The sixteenth century was a period of tumultuous religious change in Italy as in Europe as a whole, a period when movements for both reform and counter-reform reflected and affected shifting religious sensibilities. Cinquecento culture was profoundly shaped by these religious currents, from the reform poetry of the 1530s and early 1540s, to the efforts of Tridentine theologians later in the century to renew Catholic orthodoxy across cultural life. This interdisciplinary volume offers a carefully balanced collection of essays by leading international scholars in the fields of Italian Renaissance literature, music, history and history of art, addressing the fertile question of the relationship between religious change and shifting cultural forms in sixteenth-century Italy. The contributors to this volume are throughout concerned to demonstrate how a full understanding of Cinquecento religious culture might be found as much in the details of the relationship between cultural and religious developments, as in any grand narrative of the period. The essays range from the art of Cosimo I's Florence, to the music of the Confraternities of Rome; from the private circulation of religious literature in manuscript form, to the public performances of musical laude in Florence and Tuscany; from the art of Titian and Tintoretto to the religious poetry of Vittoria Colonna and Torquato Tasso. The volume speaks of a Cinquecento in which religious culture was not always at ease with itself and the broader changes around it, but was nonetheless vibrant and plural. Taken together, this new and ground-breaking research makes a major contribution to the development of a more nuanced understanding of cultural responses to a crucial period of reform and counter-reform, both within Italy and beyond.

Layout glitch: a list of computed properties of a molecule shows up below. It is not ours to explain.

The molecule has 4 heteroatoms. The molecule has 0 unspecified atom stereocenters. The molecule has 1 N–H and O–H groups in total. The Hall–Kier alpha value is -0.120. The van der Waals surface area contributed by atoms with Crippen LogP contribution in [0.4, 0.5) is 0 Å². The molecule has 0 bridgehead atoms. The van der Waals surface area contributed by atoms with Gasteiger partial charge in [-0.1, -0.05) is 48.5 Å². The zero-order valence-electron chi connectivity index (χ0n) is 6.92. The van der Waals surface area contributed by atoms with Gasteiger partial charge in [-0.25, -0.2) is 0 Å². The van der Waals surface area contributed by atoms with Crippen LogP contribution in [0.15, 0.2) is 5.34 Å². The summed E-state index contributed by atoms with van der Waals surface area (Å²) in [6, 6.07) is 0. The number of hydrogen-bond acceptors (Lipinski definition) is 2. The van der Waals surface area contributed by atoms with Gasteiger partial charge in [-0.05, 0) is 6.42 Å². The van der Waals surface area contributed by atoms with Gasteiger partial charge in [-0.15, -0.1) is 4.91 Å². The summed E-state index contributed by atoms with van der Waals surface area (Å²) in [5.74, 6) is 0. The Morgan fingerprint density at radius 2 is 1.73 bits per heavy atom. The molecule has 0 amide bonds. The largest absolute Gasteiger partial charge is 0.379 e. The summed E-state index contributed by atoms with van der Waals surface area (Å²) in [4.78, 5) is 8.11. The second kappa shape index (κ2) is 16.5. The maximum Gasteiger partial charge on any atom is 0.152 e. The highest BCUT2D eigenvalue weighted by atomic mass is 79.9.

Table of Contents
Contents: Introduction, Abigail Brundin and Matthew Treherne; Swarming with hermits: religious friendship in Renaissance Italy, 1490-1540, Stephen Bowd; Manuscript collections of spiritual poetry in 16th-century Italy, Antonio Corsaro; Literary production in the Florentine academy under the first Medici dukes: reform, censorship, conformity, Abigail Brundin; Pontormo's lost frescoes in San Lorenzo, Florence: a reappraisal of their religious content, Chrysa Damianaki; Defining genres: the survival of mythological painting in counter-Reformation Venice, Tom Nichols; The representation of suffering and religious change in the early cinquecento, Harald Hendrix; Aretino, Titian and 'La HumanitÃ di Cristo', Raymond B. Waddington; Varieties of experience: music and reform in Renaissance Italy, Iain Fenlon; Church reform and devotional music in 16th-century Rome: the influence of lay confraternities, Noel O'Regan; Liturgy as a mode of theological discourse in Tasso's late works, Matthew Treherne; Index.
Abigail Brundin is based at the University of Cambridge, UK and Matthew Treherne at the University of Leeds, UK.
’The strength of this book is its disengagement from periodization, choosing not to endorse a single point of view from which to analyze Italy’s volatile religious climate... The Result is a volume that conveys the full richness and complexity of sixteenth-century religious culture in Italy.’ Renaissance Quarterly 'The series [Catholic Christendom, 1300-1700] has some remarkable contributions, and the coeditors of this volume have produced another. ... The essays collected here fit nicely with the other works in this Ashgate series, books that indeed are humanizing our understanding of religious expression in the early modern world.' Sixteenth Century Journal